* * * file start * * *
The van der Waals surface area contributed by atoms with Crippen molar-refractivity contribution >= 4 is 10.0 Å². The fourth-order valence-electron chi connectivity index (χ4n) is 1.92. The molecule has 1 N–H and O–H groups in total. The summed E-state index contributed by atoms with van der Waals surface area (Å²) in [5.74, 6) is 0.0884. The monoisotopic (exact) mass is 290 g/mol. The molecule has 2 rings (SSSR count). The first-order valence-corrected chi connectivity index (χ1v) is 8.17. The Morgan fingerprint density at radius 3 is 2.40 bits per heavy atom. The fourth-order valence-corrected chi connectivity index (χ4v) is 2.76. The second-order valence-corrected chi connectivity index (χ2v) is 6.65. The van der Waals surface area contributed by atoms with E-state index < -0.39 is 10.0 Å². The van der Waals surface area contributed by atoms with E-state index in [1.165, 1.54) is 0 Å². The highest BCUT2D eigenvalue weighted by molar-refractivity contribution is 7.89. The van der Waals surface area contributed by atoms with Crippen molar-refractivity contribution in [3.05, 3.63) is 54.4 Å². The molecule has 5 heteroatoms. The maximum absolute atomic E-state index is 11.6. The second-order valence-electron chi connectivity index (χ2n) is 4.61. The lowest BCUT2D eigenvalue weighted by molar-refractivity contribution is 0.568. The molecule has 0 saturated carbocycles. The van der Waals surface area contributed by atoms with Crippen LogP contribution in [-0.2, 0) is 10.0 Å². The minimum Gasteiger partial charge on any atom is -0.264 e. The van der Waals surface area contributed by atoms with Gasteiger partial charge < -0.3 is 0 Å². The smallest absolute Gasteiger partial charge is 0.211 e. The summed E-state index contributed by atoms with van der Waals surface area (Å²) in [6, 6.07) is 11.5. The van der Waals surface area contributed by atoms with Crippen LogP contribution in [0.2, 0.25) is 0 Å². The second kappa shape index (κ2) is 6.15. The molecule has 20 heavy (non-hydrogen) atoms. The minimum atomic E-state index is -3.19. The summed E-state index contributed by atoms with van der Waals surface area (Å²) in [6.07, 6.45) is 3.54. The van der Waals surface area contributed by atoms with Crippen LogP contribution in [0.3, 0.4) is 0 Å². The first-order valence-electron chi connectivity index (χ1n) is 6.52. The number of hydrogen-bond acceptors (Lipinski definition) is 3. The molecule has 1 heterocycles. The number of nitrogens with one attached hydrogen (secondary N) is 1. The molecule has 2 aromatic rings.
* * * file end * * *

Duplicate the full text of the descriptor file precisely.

The van der Waals surface area contributed by atoms with Crippen molar-refractivity contribution >= 4 is 10.0 Å². The fourth-order valence-electron chi connectivity index (χ4n) is 1.92. The molecule has 1 N–H and O–H groups in total. The summed E-state index contributed by atoms with van der Waals surface area (Å²) in [5.74, 6) is 0.0884. The monoisotopic (exact) mass is 290 g/mol. The molecule has 2 rings (SSSR count). The first-order valence-corrected chi connectivity index (χ1v) is 8.17. The Morgan fingerprint density at radius 3 is 2.40 bits per heavy atom. The fourth-order valence-corrected chi connectivity index (χ4v) is 2.76. The second-order valence-corrected chi connectivity index (χ2v) is 6.65. The van der Waals surface area contributed by atoms with E-state index < -0.39 is 10.0 Å². The van der Waals surface area contributed by atoms with E-state index in [1.165, 1.54) is 0 Å². The highest BCUT2D eigenvalue weighted by molar-refractivity contribution is 7.89. The van der Waals surface area contributed by atoms with Crippen molar-refractivity contribution in [3.05, 3.63) is 54.4 Å². The molecule has 5 heteroatoms. The maximum absolute atomic E-state index is 11.6. The second-order valence-electron chi connectivity index (χ2n) is 4.61. The lowest BCUT2D eigenvalue weighted by molar-refractivity contribution is 0.568. The molecule has 0 saturated carbocycles. The van der Waals surface area contributed by atoms with Crippen LogP contribution in [-0.2, 0) is 10.0 Å². The minimum Gasteiger partial charge on any atom is -0.264 e. The van der Waals surface area contributed by atoms with Gasteiger partial charge < -0.3 is 0 Å². The smallest absolute Gasteiger partial charge is 0.211 e. The summed E-state index contributed by atoms with van der Waals surface area (Å²) in [6, 6.07) is 11.5. The van der Waals surface area contributed by atoms with Crippen LogP contribution in [0.2, 0.25) is 0 Å². The second kappa shape index (κ2) is 6.15. The molecule has 20 heavy (non-hydrogen) atoms. The minimum atomic E-state index is -3.19. The summed E-state index contributed by atoms with van der Waals surface area (Å²) in [6.07, 6.45) is 3.54. The van der Waals surface area contributed by atoms with Crippen LogP contribution in [0.3, 0.4) is 0 Å². The first-order valence-electron chi connectivity index (χ1n) is 6.52. The number of hydrogen-bond acceptors (Lipinski definition) is 3. The molecule has 1 heterocycles. The number of nitrogens with one attached hydrogen (secondary N) is 1. The molecule has 2 aromatic rings.